Monday, October 25, 2004

Ohio Supreme Court opponents disagree on revealing views


Incumbent won't speculate

By Jim Siegel
Enquirer Columbus bureau

COLUMBUS - One is careful not to reveal how he may rule on an issue. The other sued and won the right to speak more freely.

Republican Supreme Court Justice Terrence O'Donnell and his challenger, Democrat Judge William O'Neill, couldn't be further apart when each gauges how much he should talk about his positions.

ELECTION 2004
ELECTION 2004
Edwards preaches to faithful
Blackwell revels in the hot seat
Levy vote puts in question Drake's long-term prognosis
Lawmakers get in position for leadership
Politics often mixes bedfellows
Diversity can be the right ticket
Dems out to clinch the Jewish vote
Record high of 9 women hold governor's offices
Senate campaign heats up
Jefferson Co. Republicans won't use poll challengers
Butler County tax levies face a host of unknowns
Quality counts for levy leader
Northwest levy would target pay
N.Ky. a stronghold for Bush, poll says
Bush, Kerry hammer home themes
Ohio Supreme Court opponents disagree on revealing views
Math professor challenging county treasurer
Franklin voters consider merger

Election 2004 section

O'Donnell, 58, believes that to remain impartial - in his mind and in the eyes of the public - he must not discuss his views on rulings by lower courts or on potential issues. He believes his opponent has gone too far in expressing opinions.

"Judges need to be open-minded and willing to look at both sides," he said. "It's not productive for me to go to a group and try to pander a position, and sort of wink at the rules and somehow prejudge anything that may come before us."

O'Neill, meanwhile, filed a federal lawsuit challenging the court's rules that significantly limited a court candidate's statements and behavior. U.S. District Judge Ann Aldrich agreed the rules violate the First Amendment.

"It is time for judges to speak up during campaigns so the voters will have information with which they can make a decision," O'Neill said.

The 11th District Ohio Court of Appeals judge from South Russell has sharply criticized the court's most recent school funding decision. The court ruled four times that the state's system of funding schools is unconstitutional. In the last ruling, in December 2002, the court ended its oversight of the case.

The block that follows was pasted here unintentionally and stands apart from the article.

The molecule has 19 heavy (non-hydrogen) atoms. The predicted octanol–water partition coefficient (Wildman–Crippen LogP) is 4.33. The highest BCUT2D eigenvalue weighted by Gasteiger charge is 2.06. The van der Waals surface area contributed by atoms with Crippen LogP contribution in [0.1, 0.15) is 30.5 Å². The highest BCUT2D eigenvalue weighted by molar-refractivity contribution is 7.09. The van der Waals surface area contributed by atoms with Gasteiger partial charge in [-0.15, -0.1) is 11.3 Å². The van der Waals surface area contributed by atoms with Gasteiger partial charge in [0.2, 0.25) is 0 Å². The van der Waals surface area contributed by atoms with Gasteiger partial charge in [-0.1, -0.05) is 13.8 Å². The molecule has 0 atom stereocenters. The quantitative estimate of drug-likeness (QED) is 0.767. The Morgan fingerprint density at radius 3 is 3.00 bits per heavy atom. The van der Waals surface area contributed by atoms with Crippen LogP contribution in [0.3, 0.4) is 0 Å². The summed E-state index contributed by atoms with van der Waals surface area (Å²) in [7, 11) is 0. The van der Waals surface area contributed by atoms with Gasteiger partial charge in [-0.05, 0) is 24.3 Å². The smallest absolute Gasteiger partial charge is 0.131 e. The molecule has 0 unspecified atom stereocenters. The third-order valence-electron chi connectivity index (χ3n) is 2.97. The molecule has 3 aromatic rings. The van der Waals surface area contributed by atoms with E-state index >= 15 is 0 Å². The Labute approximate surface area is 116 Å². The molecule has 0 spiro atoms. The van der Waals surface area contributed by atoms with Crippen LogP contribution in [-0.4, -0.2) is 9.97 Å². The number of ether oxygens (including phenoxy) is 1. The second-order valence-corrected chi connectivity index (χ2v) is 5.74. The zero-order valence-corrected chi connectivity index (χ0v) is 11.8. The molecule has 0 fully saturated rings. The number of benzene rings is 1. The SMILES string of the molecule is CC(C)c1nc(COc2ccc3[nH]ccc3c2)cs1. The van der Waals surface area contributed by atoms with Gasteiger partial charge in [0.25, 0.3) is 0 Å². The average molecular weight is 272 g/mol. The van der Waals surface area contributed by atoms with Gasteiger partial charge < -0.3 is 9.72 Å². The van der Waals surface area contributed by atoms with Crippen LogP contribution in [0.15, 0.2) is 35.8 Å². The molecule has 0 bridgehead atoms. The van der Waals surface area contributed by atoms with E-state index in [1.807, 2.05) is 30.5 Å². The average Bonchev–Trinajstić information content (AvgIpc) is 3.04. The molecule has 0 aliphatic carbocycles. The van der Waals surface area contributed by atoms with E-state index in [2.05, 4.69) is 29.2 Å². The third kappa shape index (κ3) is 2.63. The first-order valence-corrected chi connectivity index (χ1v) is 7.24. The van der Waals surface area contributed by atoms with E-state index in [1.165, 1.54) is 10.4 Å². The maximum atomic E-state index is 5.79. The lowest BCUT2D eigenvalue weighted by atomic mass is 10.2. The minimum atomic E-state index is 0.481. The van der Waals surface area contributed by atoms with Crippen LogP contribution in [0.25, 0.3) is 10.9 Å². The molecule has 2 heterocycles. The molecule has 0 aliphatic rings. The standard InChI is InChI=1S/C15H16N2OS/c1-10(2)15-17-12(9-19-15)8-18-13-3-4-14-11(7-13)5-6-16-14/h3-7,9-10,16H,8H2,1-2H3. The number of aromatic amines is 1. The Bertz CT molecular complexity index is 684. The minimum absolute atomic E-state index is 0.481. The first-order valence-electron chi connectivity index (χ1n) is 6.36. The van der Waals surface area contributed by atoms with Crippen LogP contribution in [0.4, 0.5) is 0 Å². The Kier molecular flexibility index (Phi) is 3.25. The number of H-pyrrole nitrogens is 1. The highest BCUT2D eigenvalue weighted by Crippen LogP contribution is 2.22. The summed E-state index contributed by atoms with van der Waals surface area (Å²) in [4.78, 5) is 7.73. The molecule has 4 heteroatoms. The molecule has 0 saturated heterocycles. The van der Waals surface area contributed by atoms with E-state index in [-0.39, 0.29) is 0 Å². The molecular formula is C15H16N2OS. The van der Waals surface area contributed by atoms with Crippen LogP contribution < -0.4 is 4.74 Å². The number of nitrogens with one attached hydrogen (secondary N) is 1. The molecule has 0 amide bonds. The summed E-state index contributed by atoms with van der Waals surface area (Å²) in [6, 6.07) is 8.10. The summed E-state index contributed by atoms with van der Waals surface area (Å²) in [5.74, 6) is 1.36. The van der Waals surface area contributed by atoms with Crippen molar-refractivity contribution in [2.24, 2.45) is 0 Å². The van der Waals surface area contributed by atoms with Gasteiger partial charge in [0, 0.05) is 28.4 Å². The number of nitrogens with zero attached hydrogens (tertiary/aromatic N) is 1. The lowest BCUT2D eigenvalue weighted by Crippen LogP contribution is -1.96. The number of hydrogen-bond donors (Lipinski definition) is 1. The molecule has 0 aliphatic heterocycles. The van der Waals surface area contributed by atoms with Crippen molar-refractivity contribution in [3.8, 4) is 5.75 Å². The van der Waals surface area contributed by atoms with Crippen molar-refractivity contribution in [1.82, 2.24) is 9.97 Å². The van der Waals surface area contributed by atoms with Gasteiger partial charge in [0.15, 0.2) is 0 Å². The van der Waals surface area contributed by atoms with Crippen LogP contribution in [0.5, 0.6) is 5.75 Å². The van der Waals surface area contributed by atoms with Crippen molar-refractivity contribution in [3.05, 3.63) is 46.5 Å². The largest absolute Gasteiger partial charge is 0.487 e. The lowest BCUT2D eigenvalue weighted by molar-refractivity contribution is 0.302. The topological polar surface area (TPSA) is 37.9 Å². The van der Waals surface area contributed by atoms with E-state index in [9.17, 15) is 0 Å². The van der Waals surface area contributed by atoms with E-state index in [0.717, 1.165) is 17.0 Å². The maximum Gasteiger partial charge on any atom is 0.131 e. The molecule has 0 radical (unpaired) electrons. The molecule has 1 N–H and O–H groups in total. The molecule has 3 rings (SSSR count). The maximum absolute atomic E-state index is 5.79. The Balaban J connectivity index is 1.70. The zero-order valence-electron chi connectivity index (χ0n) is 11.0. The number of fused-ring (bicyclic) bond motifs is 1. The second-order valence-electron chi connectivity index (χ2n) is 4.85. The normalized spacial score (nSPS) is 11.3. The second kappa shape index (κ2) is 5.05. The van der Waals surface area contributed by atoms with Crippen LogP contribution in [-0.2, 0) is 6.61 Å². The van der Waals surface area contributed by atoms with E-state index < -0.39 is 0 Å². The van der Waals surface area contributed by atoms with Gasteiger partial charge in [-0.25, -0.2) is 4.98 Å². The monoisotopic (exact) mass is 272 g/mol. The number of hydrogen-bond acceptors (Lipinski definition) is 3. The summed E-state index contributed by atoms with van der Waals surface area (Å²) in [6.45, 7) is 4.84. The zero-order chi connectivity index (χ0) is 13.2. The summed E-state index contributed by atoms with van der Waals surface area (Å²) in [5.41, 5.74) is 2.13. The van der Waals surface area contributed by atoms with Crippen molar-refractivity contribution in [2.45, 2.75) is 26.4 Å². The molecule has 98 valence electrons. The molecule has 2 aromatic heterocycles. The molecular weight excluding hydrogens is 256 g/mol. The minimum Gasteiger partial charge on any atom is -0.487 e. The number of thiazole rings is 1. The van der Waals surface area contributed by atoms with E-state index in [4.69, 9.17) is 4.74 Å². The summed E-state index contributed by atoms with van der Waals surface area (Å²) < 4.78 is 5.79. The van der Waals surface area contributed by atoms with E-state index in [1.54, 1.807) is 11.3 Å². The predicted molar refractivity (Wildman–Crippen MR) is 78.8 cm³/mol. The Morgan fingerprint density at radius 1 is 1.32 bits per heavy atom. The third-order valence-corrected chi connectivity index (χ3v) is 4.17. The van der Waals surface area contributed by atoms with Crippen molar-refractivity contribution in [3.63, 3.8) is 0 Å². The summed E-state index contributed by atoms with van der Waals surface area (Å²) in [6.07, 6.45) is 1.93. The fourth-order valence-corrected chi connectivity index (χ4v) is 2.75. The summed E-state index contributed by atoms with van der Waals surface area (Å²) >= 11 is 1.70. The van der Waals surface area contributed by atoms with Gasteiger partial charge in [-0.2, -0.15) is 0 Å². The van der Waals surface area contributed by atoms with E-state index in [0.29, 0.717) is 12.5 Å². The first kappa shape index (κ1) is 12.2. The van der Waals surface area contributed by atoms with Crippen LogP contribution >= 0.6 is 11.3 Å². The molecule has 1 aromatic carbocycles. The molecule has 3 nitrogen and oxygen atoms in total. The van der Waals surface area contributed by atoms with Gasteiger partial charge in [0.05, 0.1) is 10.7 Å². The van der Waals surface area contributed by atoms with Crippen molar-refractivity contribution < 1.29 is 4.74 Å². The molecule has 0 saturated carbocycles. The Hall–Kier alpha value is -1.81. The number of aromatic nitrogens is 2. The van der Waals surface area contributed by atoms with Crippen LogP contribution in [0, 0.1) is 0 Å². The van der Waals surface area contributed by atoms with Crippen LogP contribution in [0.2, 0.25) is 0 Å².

"It is not logical for the Supreme Court of Ohio to say the way we fund education in Ohio is unconstitutional, and then walk away from the litigation without finishing the job," O'Neill said. "I believe they abandoned their role as the third branch of government when they did that." O'Neill, 56, believes the Legislature is in contempt for failing to follow the court's rulings.

O'Donnell said that as a former teacher, "I care very deeply about education." But he declined to comment on the school funding decision.

Perhaps the biggest issue in this Supreme Court race involves tort reform - the state's attempt to cap jury awards in civil lawsuits, particularly malpractice cases. The court struck down those caps in 1999, although Gov. Bob Taft signed a law placing new caps on malpractice cases in early 2003.

The health-care industry says doctors across Ohio will continue to get hit with skyrocketing medical malpractice insurance costs unless the Supreme Court upholds those caps.

O'Donnell, who is backed by health-care groups, declined to comment on the issue. But O'Neill ripped into the Legislature for directly defying the 1999 decision.

"The current law has a very good balancing system in place," he said, noting there's no evidence of runaway jury awards in Ohio. "When you talk about tort reform, what you're really talking about is the out-of-control General Assembly."

Reading from a handful of newspaper editorials, O'Donnell noted that some believe his opponent is already deciding cases and would be better suited to run as a state legislator than for the court.

O'Donnell points to his experience - 18 years as a common pleas judge, eight years on the court of appeals, and 17 months on the Supreme Court, where he was appointed to fill the remaining term of Justice Deborah Cook, who went to the federal bench.

"My opponent has never charged a jury. He's never been a trial judge. He's never sentenced a convicted felon or presided over a death penalty case. These are important considerations," O'Donnell said.

The race is one of three contested seats on the court this year. Republican Justice Paul Pfeifer is running unopposed.

The Ohio State Bar Association gave O'Donnell a rating of "highly recommended." O'Neill was given a rating of "adequate."

E-mail jsiegel@enquirer.com




ELECTION 2004
Blackwell revels in the hot seat
Edwards preaches to faithful
Levy vote puts in question Drake's long-term prognosis
Lawmakers get in position for leadership
Dems out to clinch the Jewish vote
Record high of 9 women hold governor's offices
Senate campaign heats up
Jefferson Co. Republicans won't use poll challengers
Butler County tax levies face a host of unknowns
N.Ky. a stronghold for Bush, poll says
Bush, Kerry hammer home themes
Ohio Supreme Court opponents disagree on revealing views
Math professor challenging county treasurer
Franklin voters consider merger
Election 2004 section

TOP LOCAL HEADLINES
Gun victim has Mount Adams apprehensive
Study confirms drop in number of birds
Low-income kids told to wait for flu shot
Pope to bless exhibit directors during audience
Volunteers gather missed crops to feed hungry
Local news briefs

EDUCATION
Quality counts for levy leader
Northwest levy would target pay
Hip-hop back at XU for first time since '99

NEIGHBORS
Middletown woman fills days with service
Friends, strangers gather to give hope to Madeira family
Volunteers resume search for missing man
Volunteers encouraged to pack care packages

GOOD THINGS HAPPENING
Award honors volunteers' efforts

LIVES REMEMBERED
Stanley Osgood Jr., youth sports booster